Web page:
We're losing the art of navigation. As we develop clearer definitions of success and constrain the paths towards it, the opportunities for people to discover truths from the unknown are limited. Many of the greatest innovators of our age were artists who coloured outside the lines; sailors who rejected the status quo. As Michael Arrington put it in his 2010 viral post, innovators are pirates. We now reject that reckless bravery for psychological safety.
The funnel that supposedly takes you from Montessori through the Ivy Leagues and into your dream job stands on a pedestal so high you believe deviating from the printed path puts you at risk of drowning and death. Everyone clamours for a map they can follow. The surety of success. The problem is, maps are boring.
Turn the clock back 1000 years. Polynesians treated the ocean like their personal super-highway - they were practically immortal on the water and could survive indefinitely at sea as long as they had rainwater to drink. Their European cousins, by contrast, clung nervously to the shores. Even the legendary Captain Cook couldn't swim - neither could most European sailors at the time.
What if I told you that nearly every island in Polynesia was discovered without maps or compasses by men in canoes who navigated by the stars?
Finding the way
Imagine setting sail on a canoe from Hawaii. Your destination is a tiny island in the middle of the Pacific Ocean, thousands of kilometres away. You've never seen the island before. You're not even sure it exists, and the body of water you're navigating is over 160 million square kilometres. That's larger than all of Earth's landmasses combined.
Polynesian navigators have been making expeditions like this for thousands of years without modern navigational tools. Ancient Polynesians used the sun, moon, stars, planets, ocean currents, and clouds as guides. They saw the ocean as a series of passageways rather than a barrier.
Their journeys began approximately 1500 B.C. when the earliest settlers of Polynesia set sail from Southeast Asia. They cut through waves on Wa'a kaulua - double-hulled canoes powered by sails and guided with a single large oar.
Polynesian navigators knew the intimate nuances of the sea. They know which waves were caused by trade winds, which normally travel northeast or southeast. The rocking motion of their canoes generated by these swells allowed them to determine direction during the day. The Sun's position indicated east and west, while the low light on the water allowed for direct observation of swells.
At night, navigators utilised a mental star compass. At different times of the year, they remembered the rising and setting points of stars and constellations. Ancient Polynesians split the sky into four quadrants, each subdivided into 32 dwellings, with the canoe in the centre.
Their bag of tricks was endless. The North Star, Hopuka'a, was named by the fact that it is the only fixed point in the sky that constantly points north while the Earth revolves. So If they spotted the star Pira‘atea rising from the water, they knew they were in the northeast. And when the North Star wasn't visible, meaning they were south of the Equator, they relied on a constellation known as Newe, the Southern Cross to divine where South was.
They used clouds to identify land masses, and spotted birds like the Manu-O-Ku, with a known flying range of 190 kilometres, which they could follow to new shores.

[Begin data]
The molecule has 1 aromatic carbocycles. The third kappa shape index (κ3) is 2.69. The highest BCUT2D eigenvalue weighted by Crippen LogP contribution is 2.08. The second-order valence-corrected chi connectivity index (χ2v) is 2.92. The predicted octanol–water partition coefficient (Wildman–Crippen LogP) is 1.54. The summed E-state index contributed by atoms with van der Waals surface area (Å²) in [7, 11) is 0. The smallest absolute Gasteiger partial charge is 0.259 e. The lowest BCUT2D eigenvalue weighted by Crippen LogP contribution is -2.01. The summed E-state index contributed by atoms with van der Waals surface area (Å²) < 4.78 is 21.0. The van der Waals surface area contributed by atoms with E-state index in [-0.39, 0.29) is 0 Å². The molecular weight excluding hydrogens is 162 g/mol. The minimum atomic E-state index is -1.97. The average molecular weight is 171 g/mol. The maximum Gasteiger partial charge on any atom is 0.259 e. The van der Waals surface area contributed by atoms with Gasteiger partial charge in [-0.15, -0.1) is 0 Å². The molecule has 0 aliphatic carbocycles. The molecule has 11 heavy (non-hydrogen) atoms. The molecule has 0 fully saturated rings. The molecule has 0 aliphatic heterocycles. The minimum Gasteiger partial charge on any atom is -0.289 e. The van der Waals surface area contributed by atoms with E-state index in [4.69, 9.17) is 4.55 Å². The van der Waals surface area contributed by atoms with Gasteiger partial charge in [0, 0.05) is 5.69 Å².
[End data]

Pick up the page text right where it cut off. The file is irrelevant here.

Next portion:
The case against maps
Maps are supposed to make navigating easier. They show you the most common path from A to B. But in life, the maps we rely on are rarely useful. They can make us lazy and ill-prepared for the realities of life.
When I refer to 'maps' I'm talking about any commonly shared playbook for navigating life. If you're applying to business school in order to get a certain calibre job, you're following a map. If you're suffering through a junior role in order to get the senior one, you're following a map. If you're implementing parenting tactics you read in a best-selling book, you're following a map. It's the common practice. The beaten path.
The biggest issue with using maps stems from a fundamental misunderstanding of their purpose. A map only serves to tell you what exists - it doesn't tell you how to get there. Every map is a reduction. Nuance is intentionally removed in favour of simplicity and replicability.
Navigating by sea, knowing that a certain island is not far away tells you nothing about the weather conditions you should beware of, any changes to the topography, or the likelihood a ship with your specific size, weight and crew will survive the journey.
We see maps fail when a company fails in copying the playbook of another, when market speculators leap onto hot trades and get left holding the bag, and when the advice of strangers goes awry.
It's important not to look at maps in isolation. Like Polynesian wayfinders, learn to navigate by patterns. Develop a compass and you'll find various paths where there seemed to only be one. The road less travelled is uncertain, but the opportunity to encounter rare treasures grows dramatically. Always steer towards asymmetric opportunity.
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Read on for this week’s recommendations >>Subscribe
Books I’ve read/seen/will impulsively buy and add to my “to read” shelf on Goodreads. Recommendations from newsletter readers are always welcome:
- Invisible Influence by Jonah Berger - seen. A book I stumbled upon on Goodreads exploring the subtle nudges that shape our actions.
- The Creative Curve by Allen Gannett - wishlisted. A recommended read about striking hot irons and developing bright ideas.
- When I Say No, I Feel Guilty by Manuel J. Smith - impulsively bought. A guide for untangling complex emotions, and mastering the art of asserting yourself.